While I was working for an agricultural contractor I saw that the big John Deere “choppers” had two thick, heavy plastic “wands” mounted to the central prow of the header and that these could be used to drive the machines through maize fields on automatic pilot. However, when I asked one of the drivers about this feature he scoffed and said they didn’t use it because it meant paying some $US 1500 per year to JD for the related software in the computer system and “It’s not worth it”.

        I’ve read stories of US farmers contacting Eastern European farmers and such who have hacked the systems and can supply the software patches needed, saving valuable hours in the field.

        Tom Hunter

        March 3, 2022 at 6:56 pm

  4. I suspect without all the technology stolen from the West Russia could not have made a lot of these things.

    Or delivered, as in the case of the fabulous Christie suspension system for tanks that the US Army rejected but which the Red Army immediately saw as a brilliant design. It certainly enabled the T-34 to move when the German tanks and their complex interleaved wheel/track systems got stuck.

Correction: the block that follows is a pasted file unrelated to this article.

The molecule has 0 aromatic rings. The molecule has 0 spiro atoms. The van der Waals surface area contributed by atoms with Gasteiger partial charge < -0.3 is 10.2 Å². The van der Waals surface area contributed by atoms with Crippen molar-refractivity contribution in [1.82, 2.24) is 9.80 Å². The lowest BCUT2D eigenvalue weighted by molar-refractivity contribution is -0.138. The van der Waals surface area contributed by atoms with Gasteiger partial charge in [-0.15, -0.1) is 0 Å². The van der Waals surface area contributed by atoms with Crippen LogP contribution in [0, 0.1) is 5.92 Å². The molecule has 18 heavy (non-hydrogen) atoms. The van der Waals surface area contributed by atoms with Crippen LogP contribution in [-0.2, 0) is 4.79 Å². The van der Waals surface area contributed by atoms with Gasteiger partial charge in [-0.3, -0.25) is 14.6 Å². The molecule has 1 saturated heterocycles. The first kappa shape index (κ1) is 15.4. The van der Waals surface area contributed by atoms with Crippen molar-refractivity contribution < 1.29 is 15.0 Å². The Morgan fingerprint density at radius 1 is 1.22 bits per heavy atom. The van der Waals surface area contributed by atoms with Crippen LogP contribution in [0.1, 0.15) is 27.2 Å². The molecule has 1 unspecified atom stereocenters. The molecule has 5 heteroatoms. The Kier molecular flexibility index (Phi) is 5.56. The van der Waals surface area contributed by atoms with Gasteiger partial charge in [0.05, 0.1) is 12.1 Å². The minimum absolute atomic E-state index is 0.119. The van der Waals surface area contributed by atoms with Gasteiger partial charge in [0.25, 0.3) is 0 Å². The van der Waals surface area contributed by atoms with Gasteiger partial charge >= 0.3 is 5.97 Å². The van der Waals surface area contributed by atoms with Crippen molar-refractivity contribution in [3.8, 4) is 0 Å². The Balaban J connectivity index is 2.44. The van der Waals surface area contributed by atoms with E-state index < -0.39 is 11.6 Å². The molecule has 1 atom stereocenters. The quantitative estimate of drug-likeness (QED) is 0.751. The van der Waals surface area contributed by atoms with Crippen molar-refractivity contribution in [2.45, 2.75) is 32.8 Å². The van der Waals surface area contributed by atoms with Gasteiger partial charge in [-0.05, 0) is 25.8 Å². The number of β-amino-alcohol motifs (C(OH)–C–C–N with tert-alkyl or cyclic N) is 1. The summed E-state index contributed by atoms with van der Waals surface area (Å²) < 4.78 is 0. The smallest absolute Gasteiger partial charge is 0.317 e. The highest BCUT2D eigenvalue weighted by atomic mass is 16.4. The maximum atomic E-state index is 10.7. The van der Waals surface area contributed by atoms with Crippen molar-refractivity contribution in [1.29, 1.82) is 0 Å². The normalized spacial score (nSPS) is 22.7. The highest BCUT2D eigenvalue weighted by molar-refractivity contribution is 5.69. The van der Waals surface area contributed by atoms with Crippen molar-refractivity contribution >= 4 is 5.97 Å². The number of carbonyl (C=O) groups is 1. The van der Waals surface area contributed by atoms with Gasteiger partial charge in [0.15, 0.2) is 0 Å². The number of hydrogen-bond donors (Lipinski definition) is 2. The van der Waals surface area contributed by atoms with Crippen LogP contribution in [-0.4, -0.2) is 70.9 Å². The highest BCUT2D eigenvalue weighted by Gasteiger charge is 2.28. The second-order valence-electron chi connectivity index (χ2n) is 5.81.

But I’ll give them the sloping armour, which nobody else had thought of, even though it’s a simple idea.

    Similarly with the great Mig-15, which used a British jet engine:

    The Soviet aviation minister Mikhail Khrunichev and aircraft designer A. S. Yakovlev suggested to Premier Joseph Stalin that the USSR buy the conservative but fully developed Nene engines from Rolls-Royce (having been alerted to the fact that the U.K. Labour government wanted to improve post-war UK-Russia foreign relations) for the purpose of copying them in a minimum of time. Stalin is said to have replied, “What fool will sell us his secrets?”

    Nothing new under the sun when it comes to capitalists dealing with communists.

    Tom Hunter

    March 3, 2022 at 5:20 pm